“Pen name of Anna Andreyevna Gorenko, Russian poet. In her youth Akhmatova was strongly influenced by both the French and Russian symbolists. In 1903, she met the poet Gumilev, who included one of her poems in the journal Sirius, which he published in Paris. Akhmatova and Gumilev were married in 1910, and were divorced in 1913. In 1911, Akhmatova became secretary of the Guild of Poets, organized by Gumilev and Gorodetsky.
Akhmatova’s first book, Vecher (Evening, 1912), is notable for its detail and clarity; her unmistakable feminine voice and her beautiful love lyrics won her attention from Russian readers. Also in 1912, the Acmeist literary group formed, and Akhmatova became one of its most prominent members. Her second book of poem, Chetki (Rosary, 1914), made her one of the most popular poetesses of her time. Beginning with her third book of verse, Belaya staya (The White Flock, 1917), Akhmatova’s poetic image changed from that of a contemporary poet who tells of an unhappy love to that of a poet who issues from the tradition of Russian classical verse. In the early 1920s, two more collections of Akhmatova’s poetry appeared—Porodozhnik (Plantain, 1921) and Anno Domini (1922). After that, it became difficult for Akhmatova to publish her poetry. The Soviet government disapproved of her apolitical themes, highly personal love lyrics, and religious motifs, consider her a poet alien to the new order. During this period, she wrote a number of scholarly articles and pieces about Pushkin. In connection with the mass repressions and those of her son and second husband, Akhmatova wrote the long poem ‘Requiem,‘ which was never published in full in Soviet Russia. From 1940 to 1965, Akhmatova worked on her long poem ‘Poema bez geroya’ (translated Poem Without a Hero, 1973), which is dedicated to the second decade of 20th-century Russian culture, the Petersburg Silver Age. In 1946, there began a new round of round of repressions and Akhmatova, along with [Mikhail] Zoshchenko, was the subject of harsh attacks by the Soviet cultural authorities.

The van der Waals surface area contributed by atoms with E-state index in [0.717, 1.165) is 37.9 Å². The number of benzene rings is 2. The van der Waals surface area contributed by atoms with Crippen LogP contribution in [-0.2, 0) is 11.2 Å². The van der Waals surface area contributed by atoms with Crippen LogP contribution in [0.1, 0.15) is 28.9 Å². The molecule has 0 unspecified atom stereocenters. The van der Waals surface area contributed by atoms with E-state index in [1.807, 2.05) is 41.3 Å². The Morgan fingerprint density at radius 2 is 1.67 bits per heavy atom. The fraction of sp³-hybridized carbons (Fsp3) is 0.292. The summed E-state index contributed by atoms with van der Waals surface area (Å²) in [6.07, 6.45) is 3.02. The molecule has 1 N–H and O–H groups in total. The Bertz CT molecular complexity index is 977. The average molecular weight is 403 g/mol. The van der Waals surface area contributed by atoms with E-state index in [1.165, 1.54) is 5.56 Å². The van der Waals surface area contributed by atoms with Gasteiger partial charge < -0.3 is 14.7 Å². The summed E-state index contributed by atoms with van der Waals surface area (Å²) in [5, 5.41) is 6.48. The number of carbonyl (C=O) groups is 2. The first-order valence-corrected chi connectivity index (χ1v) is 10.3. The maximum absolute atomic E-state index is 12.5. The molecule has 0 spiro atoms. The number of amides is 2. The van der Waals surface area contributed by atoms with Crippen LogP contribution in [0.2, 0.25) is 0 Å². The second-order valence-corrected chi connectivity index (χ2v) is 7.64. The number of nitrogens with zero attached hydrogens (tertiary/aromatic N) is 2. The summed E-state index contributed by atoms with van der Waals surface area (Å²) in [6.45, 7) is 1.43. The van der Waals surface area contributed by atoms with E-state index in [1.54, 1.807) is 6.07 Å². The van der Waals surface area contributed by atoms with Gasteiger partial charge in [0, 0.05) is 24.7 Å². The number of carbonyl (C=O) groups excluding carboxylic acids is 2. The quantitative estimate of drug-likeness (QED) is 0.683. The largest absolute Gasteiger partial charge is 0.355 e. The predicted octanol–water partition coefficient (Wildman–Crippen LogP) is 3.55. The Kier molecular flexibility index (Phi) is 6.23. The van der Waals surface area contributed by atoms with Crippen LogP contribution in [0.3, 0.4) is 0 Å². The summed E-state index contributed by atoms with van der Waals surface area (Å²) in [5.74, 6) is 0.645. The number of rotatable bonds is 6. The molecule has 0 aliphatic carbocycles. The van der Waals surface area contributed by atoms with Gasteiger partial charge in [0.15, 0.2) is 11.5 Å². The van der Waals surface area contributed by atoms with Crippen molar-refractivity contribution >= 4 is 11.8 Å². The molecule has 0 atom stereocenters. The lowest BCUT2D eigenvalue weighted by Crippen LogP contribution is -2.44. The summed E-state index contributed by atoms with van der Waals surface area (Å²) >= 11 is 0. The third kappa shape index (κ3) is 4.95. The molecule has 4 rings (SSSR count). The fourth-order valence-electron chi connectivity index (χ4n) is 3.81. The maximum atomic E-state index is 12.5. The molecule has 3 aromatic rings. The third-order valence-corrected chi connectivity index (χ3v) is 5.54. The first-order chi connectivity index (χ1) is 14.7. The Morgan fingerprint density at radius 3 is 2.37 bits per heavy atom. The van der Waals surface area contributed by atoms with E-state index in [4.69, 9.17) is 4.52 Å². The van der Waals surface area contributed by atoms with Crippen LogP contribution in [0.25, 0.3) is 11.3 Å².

With the onset of the thaw under Khrushchev, Akhmatova was again able to publish. During this period she was at the center of a group of young poets, including [Joseph] Brodsky, and was recognized for her contributions to Russian literary culture. Of particular interest are [Lidia] Chukovskaya’s multivolume reminiscences about Akhmatova, Zapiski ob Anna Akhmatova (1967; translated The Akhmatova Journals, 1994). Many translations of Akhmatova’s poetry exist, including The Complete Poems of Anna Akhmatova (1992), translated by Stanley Kunitz and Max Hayward.”
Murphy, Bruce, ed. Benet’s Reader’s Encyclopedia, Fourth Edition. New York: Harper Collins, 1996.